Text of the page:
Several months ago, I accepted an invitation to speak to a civic organization in a large city. I agreed to speak because the affair was an opportunity to introduce a number of influential people to a subject I care about, family choice in education. On the day I accepted the invitation, there was nothing else on my schedule, so my opportunity cost amounted to several hours of lost time, time that I probably would have spent completing my new book.
But a few days before my date with the civic organization, a friend called to invite me to play golf at a well-known country club. Unfortunately, the golf date conflicted with my scheduled meeting with the Kiwanians. I was faced with an either/or situation: either play golf at a very special course or speak to the Orlando Kiwanis Club. At the risk of offending some Kiwanians, I have to admit that I really did prefer the golf match. Nonetheless, I told my golfing friend that I had another commitment.
Some might think the example conflicts with my earlier observations about how we always choose the highest ranked alternative in our scale of values. It seems clear that I ranked that round of golf higher than speaking to the Kiwanis Club. Does my decision not show that the option I selected was not the thing I valued most at the time? The reason it does not rests on the fact that there was something else that ranked higher in my scale of values that day than either the Kiwanis meeting or the golf match, namely the importance of keeping a promise and the opportunity to represent the cause of school choice before an important audience.
What did it cost me to speak at that Kiwanis meeting? Originally, I thought my opportunity cost would only be a few lost hours that I could have spent working on a book. That was no big deal. But now, it was the loss of a coveted round of golf. This cost was serious enough to elicit an “Ouch”! But obviously I also thought that the opportunity cost of breaking a promise and abandoning an opportunity to representan important cause would be even more severe.
There is nothing unusual about my decision. Every reader of this essay has done similar things many times in his or her life. In my case, my understanding of the notion of opportunity cost aided my understanding of myself and the reasons for my final decision. It is easy to see, however, how someone not familiar with the principle of opportunity cost—the part of the economic way of thinking that is the topic of this article—might have difficulty sorting things out.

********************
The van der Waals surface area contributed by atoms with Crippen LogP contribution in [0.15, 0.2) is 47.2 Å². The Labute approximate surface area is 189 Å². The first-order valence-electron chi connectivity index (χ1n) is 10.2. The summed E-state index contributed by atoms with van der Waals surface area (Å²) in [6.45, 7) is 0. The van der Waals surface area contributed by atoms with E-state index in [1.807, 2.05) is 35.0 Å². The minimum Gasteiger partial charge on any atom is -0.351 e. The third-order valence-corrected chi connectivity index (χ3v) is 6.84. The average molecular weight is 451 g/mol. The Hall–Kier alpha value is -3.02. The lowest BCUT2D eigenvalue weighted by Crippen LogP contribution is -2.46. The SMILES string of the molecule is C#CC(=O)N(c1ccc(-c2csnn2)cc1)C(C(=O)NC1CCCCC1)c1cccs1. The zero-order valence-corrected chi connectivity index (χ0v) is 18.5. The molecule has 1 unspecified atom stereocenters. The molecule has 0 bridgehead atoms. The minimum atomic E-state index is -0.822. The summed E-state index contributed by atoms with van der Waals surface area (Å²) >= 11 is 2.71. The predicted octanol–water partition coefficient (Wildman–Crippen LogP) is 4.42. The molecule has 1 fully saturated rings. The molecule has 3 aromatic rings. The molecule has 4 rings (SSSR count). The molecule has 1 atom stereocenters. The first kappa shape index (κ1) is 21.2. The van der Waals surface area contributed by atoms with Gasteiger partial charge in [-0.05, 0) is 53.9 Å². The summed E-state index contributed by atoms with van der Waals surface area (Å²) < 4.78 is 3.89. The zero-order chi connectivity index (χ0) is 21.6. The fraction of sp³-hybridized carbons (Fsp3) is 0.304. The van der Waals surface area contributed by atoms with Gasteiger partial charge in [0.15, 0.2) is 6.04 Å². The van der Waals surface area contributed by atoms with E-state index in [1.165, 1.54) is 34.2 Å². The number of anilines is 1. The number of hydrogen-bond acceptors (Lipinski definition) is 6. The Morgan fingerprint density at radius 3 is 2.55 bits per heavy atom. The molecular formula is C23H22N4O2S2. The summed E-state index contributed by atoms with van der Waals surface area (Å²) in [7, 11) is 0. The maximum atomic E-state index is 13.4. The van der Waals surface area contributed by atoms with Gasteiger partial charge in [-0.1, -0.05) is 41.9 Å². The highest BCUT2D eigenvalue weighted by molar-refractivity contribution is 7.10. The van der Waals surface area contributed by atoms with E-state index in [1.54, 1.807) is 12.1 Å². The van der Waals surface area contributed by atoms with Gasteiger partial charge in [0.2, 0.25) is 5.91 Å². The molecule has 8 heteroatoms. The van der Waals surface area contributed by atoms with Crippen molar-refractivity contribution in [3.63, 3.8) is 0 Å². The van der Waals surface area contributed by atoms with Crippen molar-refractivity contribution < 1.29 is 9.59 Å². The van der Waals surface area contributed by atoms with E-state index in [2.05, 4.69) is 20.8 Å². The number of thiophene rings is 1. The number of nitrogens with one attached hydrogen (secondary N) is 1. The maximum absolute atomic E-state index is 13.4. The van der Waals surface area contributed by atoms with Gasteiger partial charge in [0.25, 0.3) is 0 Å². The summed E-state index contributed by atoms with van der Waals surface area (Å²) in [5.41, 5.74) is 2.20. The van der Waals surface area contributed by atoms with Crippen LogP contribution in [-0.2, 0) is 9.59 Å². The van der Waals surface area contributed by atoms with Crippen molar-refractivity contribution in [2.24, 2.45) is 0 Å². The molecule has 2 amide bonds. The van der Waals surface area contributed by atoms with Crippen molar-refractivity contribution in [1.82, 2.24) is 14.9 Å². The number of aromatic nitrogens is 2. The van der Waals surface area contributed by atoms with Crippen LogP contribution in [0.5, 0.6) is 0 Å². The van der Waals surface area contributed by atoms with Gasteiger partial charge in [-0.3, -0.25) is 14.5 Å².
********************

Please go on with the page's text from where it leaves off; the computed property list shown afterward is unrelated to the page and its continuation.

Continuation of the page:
Introducing Children to the Notion of Cost
Children and, for that matter, many teenagers can be helped through an understanding of the concept of opportunity cost. Some parents mistakenly give in to every request or demand of their children. When parents do this, they incur opportunity costs for themselves; they make sacrifices. Why shouldn’t children learn that choices always involve costs? I recognize that this can be overdone with small children. But as children mature, understanding how scarcity requires choices and how choices involve costs may help them mature more quickly and become more responsible.
Many people in their teens and twenties demonstrate a total lack of acquaintance with this subject. It is natural to wonder how many of the foolish and immature things young people do result from their inability to recognize the true costs of their actions. It also seems highly likely that one reason many adults behave in equally foolish ways is that they also have not learned to recognize the true costs of their decisions.
Even though I spent close to thirty years teaching in a large state university, I am now a professor in one of the ten largest theological seminaries in the world. I introduce the students in my ethics classes to the principles of the economic way of thinking. To the future ministers in my classes, I strongly suggest that they can find some valuable preaching material in the notion of opportunity cost. Jesus once told about a wealthy farmer who cared only for the accumulation of more wealth and who failed to realize that the opportunity cost for his pattern of living was the loss of his soul. It would be an interesting experiment for some to go through the Bible and identify the serious consequences that befell certain well-known individuals in Scripture who failed to recognize the true costs of their bad decisions.
But this essay is not a sermon. It is simply an introduction to an extremely important principle of the economic way of thinking. Realizing that all our choices entail costs that often go unrecognized might prove to be one of the important lessons we learn in life. 
A Lesson in Liberty
Just a few years ago our family read the Little House on the Prairie series by Laura Ingalls Wilder. Though living outside of town on a claim, Laura and her family were wakened one Fourth of July in the pre-dawn darkness by gunpowder exploding under the town blacksmith’s anvil. Ma wasn’t interested in the main attraction of the day–horse races–and baby Grace was too young, so Pa, Laura, and Carrie made the trip to town for the simple celebration. After a quick and light lunch the festivities began with a speech recalling the struggle to obtain their liberty and a public reading of the Declaration of Independence. (Laura and Carrie knew it by heart–quite a commentary on old and new educational systems.) But after the reading an eerie silence fell over the crowd, almost a holy hush, which was broken courageously and spontaneously by Pa’s singing “My country, ‘tis of thee, sweet land of liberty . . . .” Everyone joined in, recognizing the appropriateness of the song for the occasion. As the song ended the crowd scattered away, but the last lines of the song, combined with the prior reading of the Declaration, gave Laura a life-changing lesson in what it means to be free: “Long may our land be bright, with freedom’s holy light, protect us by Thy might, Great God, our King.”
Laura realized God was America’s king and that Americans don’t obey an earthly king, but are free. But since no king controlled her father, he had to control himself. She realized as she grew older her parents wouldn’t be controlling her any longer either, and that she would have to live a moral life on her own. She had to be self-governed, and keep God’s law, the only thing that she felt gave her the right to be free.